THE decision to leave the European Union is already having a detrimental impact on the UK’s catering equipment industry, claims a new report.
The Catering Equipment Suppliers Association (CESA) Business Barometer survey of its members shows that companies are delaying investment, looking to reduce labour costs and expecting to increase their prices and put a freeze on employee benefits.
The uncertainties surrounding Brexit seem to be getting ever more complex.
CESA represents over 180 companies which either supply, service or maintain commercial catering equipment. Its Business Barometer is a quarterly survey of CESA members that looks into the foremost issues affecting their companies, their views about the future of the industry and their plans for the coming year.
The association said its membership hoped Brexit negotiations would lead to the preservation of some of the European Union membership’s key tenets.
The companies surveyed wanted access to the single market, free movement of people to and from the EU as well as having access to skilled workers.
Another concern was the apparent under-funding of the Department of International Trade by the UK government.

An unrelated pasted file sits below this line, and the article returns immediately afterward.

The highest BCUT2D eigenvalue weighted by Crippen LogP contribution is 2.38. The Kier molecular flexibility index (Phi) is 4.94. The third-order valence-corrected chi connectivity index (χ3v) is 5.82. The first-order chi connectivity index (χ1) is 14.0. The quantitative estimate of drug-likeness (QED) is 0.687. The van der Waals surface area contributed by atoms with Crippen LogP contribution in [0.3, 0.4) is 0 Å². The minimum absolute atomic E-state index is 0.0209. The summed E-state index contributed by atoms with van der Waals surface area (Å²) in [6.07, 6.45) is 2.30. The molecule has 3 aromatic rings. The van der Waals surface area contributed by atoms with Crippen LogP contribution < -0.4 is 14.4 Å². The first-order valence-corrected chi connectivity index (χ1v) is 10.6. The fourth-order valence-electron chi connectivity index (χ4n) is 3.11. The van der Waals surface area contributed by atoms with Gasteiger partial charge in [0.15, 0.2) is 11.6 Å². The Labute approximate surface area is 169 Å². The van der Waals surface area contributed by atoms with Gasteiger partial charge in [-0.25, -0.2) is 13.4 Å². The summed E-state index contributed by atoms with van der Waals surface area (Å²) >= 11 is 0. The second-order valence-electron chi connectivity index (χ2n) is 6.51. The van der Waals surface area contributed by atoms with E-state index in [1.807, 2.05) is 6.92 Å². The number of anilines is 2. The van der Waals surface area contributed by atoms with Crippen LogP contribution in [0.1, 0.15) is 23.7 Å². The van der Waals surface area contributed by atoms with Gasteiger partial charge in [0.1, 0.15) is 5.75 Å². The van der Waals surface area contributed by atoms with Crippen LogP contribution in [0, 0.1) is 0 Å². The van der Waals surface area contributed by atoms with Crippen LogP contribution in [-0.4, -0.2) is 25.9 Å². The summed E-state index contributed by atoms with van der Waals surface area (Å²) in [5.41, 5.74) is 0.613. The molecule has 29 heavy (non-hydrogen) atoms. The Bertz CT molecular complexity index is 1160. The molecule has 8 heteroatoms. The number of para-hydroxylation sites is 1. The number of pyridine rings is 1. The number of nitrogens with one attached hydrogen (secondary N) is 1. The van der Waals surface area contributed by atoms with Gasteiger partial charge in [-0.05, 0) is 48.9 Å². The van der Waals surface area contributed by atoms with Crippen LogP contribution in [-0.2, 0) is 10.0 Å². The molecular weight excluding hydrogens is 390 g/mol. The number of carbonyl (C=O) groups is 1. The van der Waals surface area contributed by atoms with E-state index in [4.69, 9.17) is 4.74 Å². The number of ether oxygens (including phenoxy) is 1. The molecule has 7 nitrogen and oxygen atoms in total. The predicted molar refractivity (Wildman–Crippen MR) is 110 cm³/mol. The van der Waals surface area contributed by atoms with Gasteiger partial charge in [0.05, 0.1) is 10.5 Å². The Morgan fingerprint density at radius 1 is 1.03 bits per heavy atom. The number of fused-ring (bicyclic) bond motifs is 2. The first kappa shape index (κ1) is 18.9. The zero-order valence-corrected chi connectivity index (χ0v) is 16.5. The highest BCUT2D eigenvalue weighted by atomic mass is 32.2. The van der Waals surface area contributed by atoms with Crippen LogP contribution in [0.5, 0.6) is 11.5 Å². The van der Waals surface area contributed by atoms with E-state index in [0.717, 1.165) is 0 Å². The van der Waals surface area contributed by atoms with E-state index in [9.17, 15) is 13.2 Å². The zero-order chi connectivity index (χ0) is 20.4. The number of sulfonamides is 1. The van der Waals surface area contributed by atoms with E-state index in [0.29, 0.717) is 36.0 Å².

The department was created by Westminster in the wake of the Brexit vote and is responsible for striking and extending trade agreements between the UK and non-EU States.
We’ve had to look hard at where, and how much, we are spending money.
CESA members have expressed concerns regarding the fledgling department’s ability to improve the lot of UK businesses.
One respondent to the survey said: “The government seems to be cutting funding at a time when SMEs need support and funding if we are to drive our exports further.”
CESA said it expects to lobby the government this year to deliver the best possible arrangement for the firms it represents, using the report to underline its various concerns about Brexit.
Chair of CESA, Glenn Roberts, said: “Rather than becoming clearer, the uncertainties surrounding Brexit seem to be getting ever more complex.
“However, the Barometer is the type of hard research that gives us a powerful tool to argue the industry’s position with government.
“Over the coming months we have several meetings lined up with ministers and representatives of various departments. They have sought our input and we’ll be telling them exactly what the catering equipment industry wants.”
The report wasn’t all negative, however.
Some respondents to the survey had reported growth in sales since the vote.
One member said that the uncertain climate following the Brexit vote had encouraged them to operate more efficiently.
“We’ve had to look hard at where and how much we are spending money, which in turn has actually made us a better organisation,” said the respondent.